TORONTO — Renewed focus on Canada’s legacy of anti-Black racism has given fresh voice to calls for public officials to consider renaming monuments honouring the guardians of colonialism, including a street that stretches through much of the Greater Toronto Area.
Those seeking to rename Dundas Street, which crosses Toronto and numerous other southern Ontario cities, argue that street names and monuments should reflect present-day values rather than glorify the likes of Henry Dundas, an 18th-century politician who delayed Britain’s abolition of slavery by 15 years.
“People take for granted that street names don’t matter, but they do because they speak about our values,” said Melanie Newton, a history professor at the University of Toronto. “They inscribe historical realities of power and privilege into the landscape that we move through every day.”
She said such statues, schools, buildings and streets send a message not only to those who have been put on the margins, but to those who do the marginalizing.
“The argument that these monuments are there to remind us of inequality is nonsense,” she said. “These monuments … are there to remind people that whatever change happens, the kind of power and privilege that these people represent is still the foundation of the state and its structures and of the order of society.
“They are there to reassure those with power that even as society changes, they do not have to worry that their power will really be threatened.”
As for the lack of knowledge about his role in perpetuating slavery in the British Empire, Newton said it’s a symptom of a broader problem.
“It is not just an act of violence against Black students or Indigenous students — everybody is being miseducated about the origins of their own country in ways that impoverish us all,” she said. “That we can walk down a street like Dundas and not realize what a terrible thing it is? We should not have to do that.”
The issue of renaming streets and removing statues in Canada is hardly new. For instance, a statue of Halifax founder Edward Cornwallis, who put a bounty on Mi’kmaq scalps, was the subject of months of protests before eventually being removed from a city park in January 2018. Later that year, Victoria city council removed a statue of Canada’s first prime minister, Sir John A. Macdonald, who was also an architect of the residential school system.
Deputy Prime Minister Chrystia Freeland said it’s time for another national conversation on the topic.
“It’s a conversation we need to have with racialized Canadians, with Indigenous people in Canada,” she said. “It’s a conversation we also need to have with historians and think very hard about what messages we want to be sending to Canadians today. I do think that this is a really important, a really complex issue and one that we need to work on and think about carefully together.”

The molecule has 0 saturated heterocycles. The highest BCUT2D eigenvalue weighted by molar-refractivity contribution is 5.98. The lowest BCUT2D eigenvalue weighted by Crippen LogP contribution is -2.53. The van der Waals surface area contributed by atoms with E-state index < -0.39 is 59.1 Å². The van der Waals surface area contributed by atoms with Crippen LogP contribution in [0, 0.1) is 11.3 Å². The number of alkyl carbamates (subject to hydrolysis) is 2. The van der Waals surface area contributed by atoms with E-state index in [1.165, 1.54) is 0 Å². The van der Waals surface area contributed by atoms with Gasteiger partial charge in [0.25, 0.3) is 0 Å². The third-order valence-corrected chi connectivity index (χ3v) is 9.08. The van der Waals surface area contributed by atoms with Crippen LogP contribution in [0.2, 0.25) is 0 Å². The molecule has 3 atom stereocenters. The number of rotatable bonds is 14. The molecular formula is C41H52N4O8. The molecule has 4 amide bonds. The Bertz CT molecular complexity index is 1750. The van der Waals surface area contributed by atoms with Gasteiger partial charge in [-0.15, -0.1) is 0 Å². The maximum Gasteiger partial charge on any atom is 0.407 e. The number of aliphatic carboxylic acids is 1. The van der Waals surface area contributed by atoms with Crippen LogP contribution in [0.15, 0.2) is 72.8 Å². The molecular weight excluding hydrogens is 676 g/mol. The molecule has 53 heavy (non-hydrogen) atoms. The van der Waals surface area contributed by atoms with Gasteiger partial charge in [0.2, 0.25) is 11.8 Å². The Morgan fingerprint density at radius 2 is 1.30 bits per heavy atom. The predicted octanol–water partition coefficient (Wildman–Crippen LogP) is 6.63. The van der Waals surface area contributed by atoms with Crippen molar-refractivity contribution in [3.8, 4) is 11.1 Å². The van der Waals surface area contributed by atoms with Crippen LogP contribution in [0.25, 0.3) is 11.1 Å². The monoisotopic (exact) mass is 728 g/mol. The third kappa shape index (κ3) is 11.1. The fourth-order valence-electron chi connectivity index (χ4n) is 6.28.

Likewise, Toronto Mayor John Tory said it was something that should be discussed and carefully considered, as an online petition calling for Dundas Street to be renamed garnered thousands of signatures on Wednesday.
Its organizer, local artist and activist Andrew Lochhead, said he was inspired to start the petition by a similar movement in Edinburgh, Scotland, where there are calls to tear down a statue of Dundas.
The leader of city council there said he would have “absolutely no sense of loss” if the Dundas statue was removed and replaced with something else.
Likewise, protesters in Bristol, England, on Sunday tore down a statue of 17th-century slave trader Edward Colston, rolled it to the harbour and plunged it into the sea.
Lochhead said it’s particularly galling that Toronto would keep Dundas’s name, given his negligible positive impact on Canada.
“Henry Dundas has very little if any impact on British North America other than the fact that he purposely obstructed the abolition of slavery and other than the fact he happened to be mates with John Graves Simcoe,” he said. “Other than that the connection is pretty tenuous.”
Ron Stagg, a professor of history at Ryerson University, agreed, saying that in this case, changing the name would not mean erasing a part of Canada’s history. But in general, he said, removing such monuments altogether can be counterproductive.
“You don’t want that person celebrated, but on the other hand, if you don’t let people know about the person, you’ve lost the ability to educate them about the issues with historical figures,” he said. “The key thing here is to look at each situation itself, not just let’s get rid of everybody that did anything wrong.”
He said statues and street names should be used as a learning opportunity.
“If you’ve got a school class and you go past a statue or you go to a statue intentionally, you can use that as an educational thing,” Stagg said. “And particularly when you’re dealing with public high school, secondary school students, this will set them up for the rest of their lives, giving them a lesson about the good and the bad in history.”
But Newton, at U of T, was skeptical of that logic.
“I would question why people feel that they are so bad at their jobs that they need street names in order to educate people,” she said. “That is what we are paid for.”
This report by The Canadian Press was first published June 10, 2020.
Nicole Thompson, The Canadian Press